Lost the plot?

Russell Minick Biblical Story Leave a Comment

Where was I? Ah, stories. Good bits, bad bits… what bits matter more than others, and why? I seem to have lost the plot this week. Wednesday was to be about redemption, Thursday about transformation, Friday about completion. But I was distracted. Life just kept coming in bits, not in a plot. I need to refocus. But where?

Hebrews 12:3 Consider him who endured from sinners such hostility against himself, so that you may not grow weary or fainthearted.

One of the things I listened to was a genial debate about morality with or without God:

 Peter Singer, controversial atheist philosopher and one of Time Magazine’s “100 Most Influential People”, discusses the implications of atheism and theism for morality with John Hare, Noah Porter Professor of Philosophical Theology at Yale

Both Singer (atheistic animal rights advocate) and Hare (Christian academic) believed people should be nice, but they disagreed on why. For Singer it was a matter of being constructively obedient to our variety of randomly evolved instincts. For Hare it came down to Jesus as the focal point of history and humanity. Singer said Jesus was ok, but a little weird. Examples? Why did he have to send the demons into the pigs and then have the pigs die? Why did he curse the fig tree? In other words, Jesus lacked ethical superiority because he was oddly harsh with nature on more than one occasion; and he just didn’t make much sense to Singer. Ultimately Singer’s position came down to the problem of apparently pointless suffering made belief in the Christian God untenable. Hare, on the other hand, pointed to Jesus as God enduring suffering and offering hope.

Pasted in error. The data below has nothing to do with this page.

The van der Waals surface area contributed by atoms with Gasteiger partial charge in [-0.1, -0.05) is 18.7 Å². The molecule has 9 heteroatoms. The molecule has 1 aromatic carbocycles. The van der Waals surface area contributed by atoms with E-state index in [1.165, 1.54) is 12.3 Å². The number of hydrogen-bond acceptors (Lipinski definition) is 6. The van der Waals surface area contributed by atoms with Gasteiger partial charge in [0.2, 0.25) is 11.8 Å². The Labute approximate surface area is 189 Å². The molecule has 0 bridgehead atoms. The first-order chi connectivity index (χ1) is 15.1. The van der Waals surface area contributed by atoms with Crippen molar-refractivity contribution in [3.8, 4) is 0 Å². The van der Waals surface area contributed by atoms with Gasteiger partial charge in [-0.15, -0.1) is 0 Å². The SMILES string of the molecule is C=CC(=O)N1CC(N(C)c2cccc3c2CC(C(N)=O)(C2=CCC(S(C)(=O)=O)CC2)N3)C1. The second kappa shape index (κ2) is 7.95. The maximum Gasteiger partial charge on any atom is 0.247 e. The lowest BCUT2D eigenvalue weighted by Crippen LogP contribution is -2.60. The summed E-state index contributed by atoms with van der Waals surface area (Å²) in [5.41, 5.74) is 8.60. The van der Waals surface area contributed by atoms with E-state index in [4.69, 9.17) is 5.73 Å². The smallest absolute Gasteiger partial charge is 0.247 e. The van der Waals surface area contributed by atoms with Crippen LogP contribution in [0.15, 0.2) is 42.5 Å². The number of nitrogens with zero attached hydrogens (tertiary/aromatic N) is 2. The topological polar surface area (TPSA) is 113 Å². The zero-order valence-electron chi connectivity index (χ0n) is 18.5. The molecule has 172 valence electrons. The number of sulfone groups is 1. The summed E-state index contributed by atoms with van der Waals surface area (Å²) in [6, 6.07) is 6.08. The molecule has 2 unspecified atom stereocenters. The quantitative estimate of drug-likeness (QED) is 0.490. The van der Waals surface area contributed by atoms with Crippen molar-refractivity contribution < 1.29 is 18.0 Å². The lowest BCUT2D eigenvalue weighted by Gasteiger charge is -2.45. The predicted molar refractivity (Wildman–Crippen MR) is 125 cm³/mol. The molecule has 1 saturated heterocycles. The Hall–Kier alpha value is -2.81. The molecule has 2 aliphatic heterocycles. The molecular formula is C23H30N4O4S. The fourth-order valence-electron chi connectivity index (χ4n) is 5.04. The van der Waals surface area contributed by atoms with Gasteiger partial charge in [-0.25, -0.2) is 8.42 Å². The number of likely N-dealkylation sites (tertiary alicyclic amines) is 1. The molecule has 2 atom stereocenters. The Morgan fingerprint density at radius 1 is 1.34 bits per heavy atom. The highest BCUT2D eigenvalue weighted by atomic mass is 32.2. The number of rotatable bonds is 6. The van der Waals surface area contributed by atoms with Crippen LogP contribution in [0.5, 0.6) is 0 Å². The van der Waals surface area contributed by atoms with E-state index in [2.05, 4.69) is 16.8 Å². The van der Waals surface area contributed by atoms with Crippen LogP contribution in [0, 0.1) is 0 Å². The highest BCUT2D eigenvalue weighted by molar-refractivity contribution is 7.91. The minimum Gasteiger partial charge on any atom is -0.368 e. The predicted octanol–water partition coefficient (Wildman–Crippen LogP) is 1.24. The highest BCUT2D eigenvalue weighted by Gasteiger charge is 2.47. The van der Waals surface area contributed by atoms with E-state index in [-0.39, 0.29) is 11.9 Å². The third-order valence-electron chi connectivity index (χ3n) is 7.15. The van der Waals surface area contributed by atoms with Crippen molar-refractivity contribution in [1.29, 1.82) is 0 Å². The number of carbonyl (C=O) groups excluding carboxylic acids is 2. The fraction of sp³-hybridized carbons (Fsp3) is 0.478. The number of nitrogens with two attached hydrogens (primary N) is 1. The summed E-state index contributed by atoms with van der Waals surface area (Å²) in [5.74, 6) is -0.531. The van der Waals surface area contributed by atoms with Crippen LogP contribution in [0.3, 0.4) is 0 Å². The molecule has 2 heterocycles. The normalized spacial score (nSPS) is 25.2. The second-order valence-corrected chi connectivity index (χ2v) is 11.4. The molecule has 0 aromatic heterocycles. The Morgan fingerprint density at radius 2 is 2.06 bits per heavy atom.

So which is the story? We of course suffer, and we of course get confused at why God does this or that and doesn’t do that or this. The context for Hebrews 12:3 is after an acknowledgement of the problem: some followers have victories, others have long messy sad lives that end badly. What’s up with that?

The answer is only partially given (better resurrection on the way, hang in there). The practical admonition is to weigh up Jesus.

Hebrews 12:3 Consider him who endured from sinners such hostility against himself, so that you may not grow weary or fainthearted.

Something about his resoluteness of conviction that the fog of life, as experienced in hostility from people, was not comparable to his vision of what lies beyond is the key. He saw something worth living for and worth dying for. The hope for life is not in being clever enough to manage this life so that it is safe and cheerful; it may be or may not be. The hope for life is that it is lived with a settled focus of confidence in future goodness triumphing thoroughly. I must not lose the plot. Good, in a world of not good, is still the future hope. Be dedicated to good in its small bits, but always connect that good to the GOOD. Somehow that kind of persevering faith is what God requires. Clarity and ease are not promised, only a general direction defined by the particulars of Jesus and his courage.

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